A floor is going to be only as strong as it's subfloor underneath, but builders paper at best would only cover the small imperfections and levels, but it would lead to a better and smoother working area. If you have any gouges, large areas that aren't level or even the squeaky floors as you stated, you would need to address those before putting down anything on top of your subfloor. I did a post a few months ago on squeaky wood floors, to get rid of them you can use a product listed on the post, to read more about it, click here!

Check to make sure any areas of the subfloor are level by using a level or even a chalk-line to see if there are any variances. Anything 1/2" or more should be addressed by using a floor leveler compound.


As for doing your rip cuts, I wouldn't advise to use a table saw with carbide teeth to cut your planks, as I stated earlier in this thread a sharp knife and good metal straight edge are the best things to use! That's not to say you can use table saw with a fine-toothed (60 tooth or higher) but the high speed against a vinyl surface can and most likely will gunk up your blades. One thing I have found is by using a product we sell in flooring called the Floor Boar Laminate Cutting System. I did a video of it in action earlier this year, to see it cut planks, click here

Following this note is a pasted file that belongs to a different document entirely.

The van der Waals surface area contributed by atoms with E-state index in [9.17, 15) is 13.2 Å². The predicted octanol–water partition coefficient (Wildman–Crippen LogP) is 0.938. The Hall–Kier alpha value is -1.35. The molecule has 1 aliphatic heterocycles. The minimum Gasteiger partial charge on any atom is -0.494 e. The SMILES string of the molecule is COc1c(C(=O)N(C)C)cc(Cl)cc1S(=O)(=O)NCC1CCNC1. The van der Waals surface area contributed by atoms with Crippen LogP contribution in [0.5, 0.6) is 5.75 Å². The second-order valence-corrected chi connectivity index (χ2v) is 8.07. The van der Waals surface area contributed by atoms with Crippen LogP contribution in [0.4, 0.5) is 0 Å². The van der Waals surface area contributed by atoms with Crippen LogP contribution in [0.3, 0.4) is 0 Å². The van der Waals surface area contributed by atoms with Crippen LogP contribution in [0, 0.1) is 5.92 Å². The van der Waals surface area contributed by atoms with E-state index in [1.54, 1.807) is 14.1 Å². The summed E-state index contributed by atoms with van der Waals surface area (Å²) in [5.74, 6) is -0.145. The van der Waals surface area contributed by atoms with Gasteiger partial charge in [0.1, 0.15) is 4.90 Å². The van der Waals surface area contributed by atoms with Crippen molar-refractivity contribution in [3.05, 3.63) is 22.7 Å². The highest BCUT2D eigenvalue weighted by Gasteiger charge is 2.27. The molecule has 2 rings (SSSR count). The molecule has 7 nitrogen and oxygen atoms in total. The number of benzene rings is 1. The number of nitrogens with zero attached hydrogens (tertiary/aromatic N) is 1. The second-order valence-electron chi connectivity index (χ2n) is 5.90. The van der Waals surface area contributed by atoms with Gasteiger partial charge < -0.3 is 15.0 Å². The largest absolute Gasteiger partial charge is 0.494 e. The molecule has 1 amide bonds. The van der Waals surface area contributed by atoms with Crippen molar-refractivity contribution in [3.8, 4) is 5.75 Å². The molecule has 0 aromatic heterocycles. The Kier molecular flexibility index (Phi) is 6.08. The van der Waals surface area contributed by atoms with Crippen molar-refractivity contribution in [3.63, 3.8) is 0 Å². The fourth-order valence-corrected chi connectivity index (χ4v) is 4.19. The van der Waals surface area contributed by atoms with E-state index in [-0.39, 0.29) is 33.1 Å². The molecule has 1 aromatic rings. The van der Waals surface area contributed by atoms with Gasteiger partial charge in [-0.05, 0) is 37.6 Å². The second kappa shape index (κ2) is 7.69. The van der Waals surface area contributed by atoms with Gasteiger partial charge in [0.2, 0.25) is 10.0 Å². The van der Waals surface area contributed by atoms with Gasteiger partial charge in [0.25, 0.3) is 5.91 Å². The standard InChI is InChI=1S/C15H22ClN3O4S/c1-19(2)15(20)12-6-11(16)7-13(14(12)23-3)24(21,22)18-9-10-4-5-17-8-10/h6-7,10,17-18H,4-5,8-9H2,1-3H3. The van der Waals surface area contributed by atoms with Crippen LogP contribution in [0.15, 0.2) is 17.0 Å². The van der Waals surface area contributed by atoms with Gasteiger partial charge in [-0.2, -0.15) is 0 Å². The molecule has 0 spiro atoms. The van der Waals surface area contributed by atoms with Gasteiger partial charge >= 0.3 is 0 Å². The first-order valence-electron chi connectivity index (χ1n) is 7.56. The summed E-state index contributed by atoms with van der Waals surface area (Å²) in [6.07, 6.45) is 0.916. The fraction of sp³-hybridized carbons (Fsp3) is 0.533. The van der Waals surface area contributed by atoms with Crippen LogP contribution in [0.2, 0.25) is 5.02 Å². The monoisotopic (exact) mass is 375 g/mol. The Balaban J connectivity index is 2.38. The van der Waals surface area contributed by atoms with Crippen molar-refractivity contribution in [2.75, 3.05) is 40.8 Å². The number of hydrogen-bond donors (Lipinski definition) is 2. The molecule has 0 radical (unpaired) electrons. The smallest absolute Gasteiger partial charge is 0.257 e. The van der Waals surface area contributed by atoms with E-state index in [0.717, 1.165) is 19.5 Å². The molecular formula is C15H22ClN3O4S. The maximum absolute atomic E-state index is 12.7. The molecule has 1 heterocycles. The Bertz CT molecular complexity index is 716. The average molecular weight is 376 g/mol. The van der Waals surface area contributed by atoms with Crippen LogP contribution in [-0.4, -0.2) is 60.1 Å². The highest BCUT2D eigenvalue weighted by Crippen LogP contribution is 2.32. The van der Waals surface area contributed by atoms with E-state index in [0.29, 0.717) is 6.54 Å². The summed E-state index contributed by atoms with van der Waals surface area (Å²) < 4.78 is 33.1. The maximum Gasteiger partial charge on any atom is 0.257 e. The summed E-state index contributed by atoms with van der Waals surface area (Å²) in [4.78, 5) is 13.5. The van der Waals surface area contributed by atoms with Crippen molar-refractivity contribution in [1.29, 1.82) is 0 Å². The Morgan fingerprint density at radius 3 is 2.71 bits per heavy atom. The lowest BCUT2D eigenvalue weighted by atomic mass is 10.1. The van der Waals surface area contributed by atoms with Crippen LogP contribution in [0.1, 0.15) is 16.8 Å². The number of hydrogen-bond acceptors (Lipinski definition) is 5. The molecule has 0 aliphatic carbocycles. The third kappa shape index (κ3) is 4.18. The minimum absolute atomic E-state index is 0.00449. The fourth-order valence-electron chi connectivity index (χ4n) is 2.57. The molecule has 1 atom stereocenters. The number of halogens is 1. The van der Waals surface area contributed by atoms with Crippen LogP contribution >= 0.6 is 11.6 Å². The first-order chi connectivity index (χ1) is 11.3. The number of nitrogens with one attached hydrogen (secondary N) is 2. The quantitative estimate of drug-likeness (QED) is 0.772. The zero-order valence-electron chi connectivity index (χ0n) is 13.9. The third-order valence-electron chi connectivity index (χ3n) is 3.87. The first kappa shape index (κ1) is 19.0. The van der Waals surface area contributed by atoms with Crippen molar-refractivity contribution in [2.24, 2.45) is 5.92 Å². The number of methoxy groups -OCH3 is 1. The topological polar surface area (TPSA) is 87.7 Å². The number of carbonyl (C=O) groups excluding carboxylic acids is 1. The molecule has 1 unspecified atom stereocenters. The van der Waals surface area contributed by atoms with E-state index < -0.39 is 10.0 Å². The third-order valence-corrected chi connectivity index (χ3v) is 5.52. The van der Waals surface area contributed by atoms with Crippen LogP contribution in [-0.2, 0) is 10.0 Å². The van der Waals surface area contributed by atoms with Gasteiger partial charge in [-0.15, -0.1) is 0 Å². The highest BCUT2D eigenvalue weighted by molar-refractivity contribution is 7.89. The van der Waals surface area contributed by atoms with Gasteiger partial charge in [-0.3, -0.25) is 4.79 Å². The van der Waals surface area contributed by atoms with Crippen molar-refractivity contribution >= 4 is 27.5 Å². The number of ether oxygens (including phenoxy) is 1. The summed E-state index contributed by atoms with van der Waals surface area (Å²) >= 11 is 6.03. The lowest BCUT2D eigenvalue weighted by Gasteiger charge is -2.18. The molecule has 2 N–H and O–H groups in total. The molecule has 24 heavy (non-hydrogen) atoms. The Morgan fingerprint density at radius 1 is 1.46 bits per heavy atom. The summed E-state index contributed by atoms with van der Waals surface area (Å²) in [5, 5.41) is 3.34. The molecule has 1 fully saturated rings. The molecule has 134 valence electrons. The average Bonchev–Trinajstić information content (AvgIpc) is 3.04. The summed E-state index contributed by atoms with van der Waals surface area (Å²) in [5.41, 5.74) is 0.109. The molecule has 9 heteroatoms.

The Floor Boar has a reversible blade allowing for the plank to be backed out smoothly. If this isn't an option or doing the knife/straight edge, we do carry a good selection of other manual laminate cutters online as well. You can view those by clicking here


Hope this answers your questions and anymore, please do not hesitate to ask,









Posted 2011-09-06T18:34:27+0000  by Joseph_HD_ATL

I finished putting in the flooring in a hallway, closets, dining room and kitchen.   The transition were tough to work out but I think I got it done okay in the end.  For some areas,  I used pine slats underneath metal or wood transition pieces to raise them enough to not pinch the flooring.   If I had to go through the flooring, I marked the position for the nail/screw and drilled a 1/4" hole to let the floor float if it had to.